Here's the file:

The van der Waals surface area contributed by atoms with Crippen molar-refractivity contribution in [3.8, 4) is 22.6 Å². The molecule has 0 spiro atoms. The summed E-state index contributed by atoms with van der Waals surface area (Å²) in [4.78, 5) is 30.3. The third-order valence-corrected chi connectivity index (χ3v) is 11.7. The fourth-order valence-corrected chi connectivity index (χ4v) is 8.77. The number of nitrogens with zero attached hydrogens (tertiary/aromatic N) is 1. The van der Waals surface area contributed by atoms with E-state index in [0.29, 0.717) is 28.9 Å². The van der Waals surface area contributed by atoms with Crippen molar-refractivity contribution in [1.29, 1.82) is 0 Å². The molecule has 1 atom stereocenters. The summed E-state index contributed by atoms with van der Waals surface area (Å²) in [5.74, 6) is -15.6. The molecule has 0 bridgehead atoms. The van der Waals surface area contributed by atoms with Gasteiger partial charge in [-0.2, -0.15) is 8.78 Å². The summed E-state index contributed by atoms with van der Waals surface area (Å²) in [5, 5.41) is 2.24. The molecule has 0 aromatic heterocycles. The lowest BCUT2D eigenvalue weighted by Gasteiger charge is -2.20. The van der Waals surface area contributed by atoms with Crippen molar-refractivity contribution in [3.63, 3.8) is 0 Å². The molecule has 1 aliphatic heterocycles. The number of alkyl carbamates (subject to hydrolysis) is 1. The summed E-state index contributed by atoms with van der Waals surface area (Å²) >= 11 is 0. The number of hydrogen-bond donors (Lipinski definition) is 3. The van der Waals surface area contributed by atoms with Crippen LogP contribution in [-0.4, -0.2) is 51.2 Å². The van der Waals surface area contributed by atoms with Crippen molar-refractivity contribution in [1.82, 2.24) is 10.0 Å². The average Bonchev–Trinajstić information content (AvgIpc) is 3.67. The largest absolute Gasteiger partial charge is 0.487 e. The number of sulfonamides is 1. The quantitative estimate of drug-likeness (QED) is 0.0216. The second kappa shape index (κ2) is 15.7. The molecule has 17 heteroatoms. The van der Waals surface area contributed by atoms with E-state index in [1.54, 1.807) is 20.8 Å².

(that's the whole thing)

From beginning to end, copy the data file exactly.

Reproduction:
The van der Waals surface area contributed by atoms with Crippen molar-refractivity contribution in [3.8, 4) is 22.6 Å². The molecule has 0 spiro atoms. The summed E-state index contributed by atoms with van der Waals surface area (Å²) in [4.78, 5) is 30.3. The third-order valence-corrected chi connectivity index (χ3v) is 11.7. The fourth-order valence-corrected chi connectivity index (χ4v) is 8.77. The number of nitrogens with zero attached hydrogens (tertiary/aromatic N) is 1. The van der Waals surface area contributed by atoms with E-state index in [0.29, 0.717) is 28.9 Å². The van der Waals surface area contributed by atoms with Crippen molar-refractivity contribution in [1.29, 1.82) is 0 Å². The molecule has 1 atom stereocenters. The summed E-state index contributed by atoms with van der Waals surface area (Å²) in [5.74, 6) is -15.6. The molecule has 0 bridgehead atoms. The van der Waals surface area contributed by atoms with Gasteiger partial charge in [-0.2, -0.15) is 8.78 Å². The summed E-state index contributed by atoms with van der Waals surface area (Å²) in [5, 5.41) is 2.24. The molecule has 0 aromatic heterocycles. The lowest BCUT2D eigenvalue weighted by Gasteiger charge is -2.20. The van der Waals surface area contributed by atoms with Crippen molar-refractivity contribution in [3.63, 3.8) is 0 Å². The molecule has 1 aliphatic heterocycles. The number of alkyl carbamates (subject to hydrolysis) is 1. The summed E-state index contributed by atoms with van der Waals surface area (Å²) >= 11 is 0. The number of hydrogen-bond donors (Lipinski definition) is 3. The van der Waals surface area contributed by atoms with Crippen LogP contribution in [-0.4, -0.2) is 51.2 Å². The van der Waals surface area contributed by atoms with Crippen molar-refractivity contribution in [1.82, 2.24) is 10.0 Å². The average Bonchev–Trinajstić information content (AvgIpc) is 3.67. The largest absolute Gasteiger partial charge is 0.487 e. The number of sulfonamides is 1. The quantitative estimate of drug-likeness (QED) is 0.0216. The second kappa shape index (κ2) is 15.7. The molecule has 17 heteroatoms. The van der Waals surface area contributed by atoms with E-state index in [1.54, 1.807) is 20.8 Å².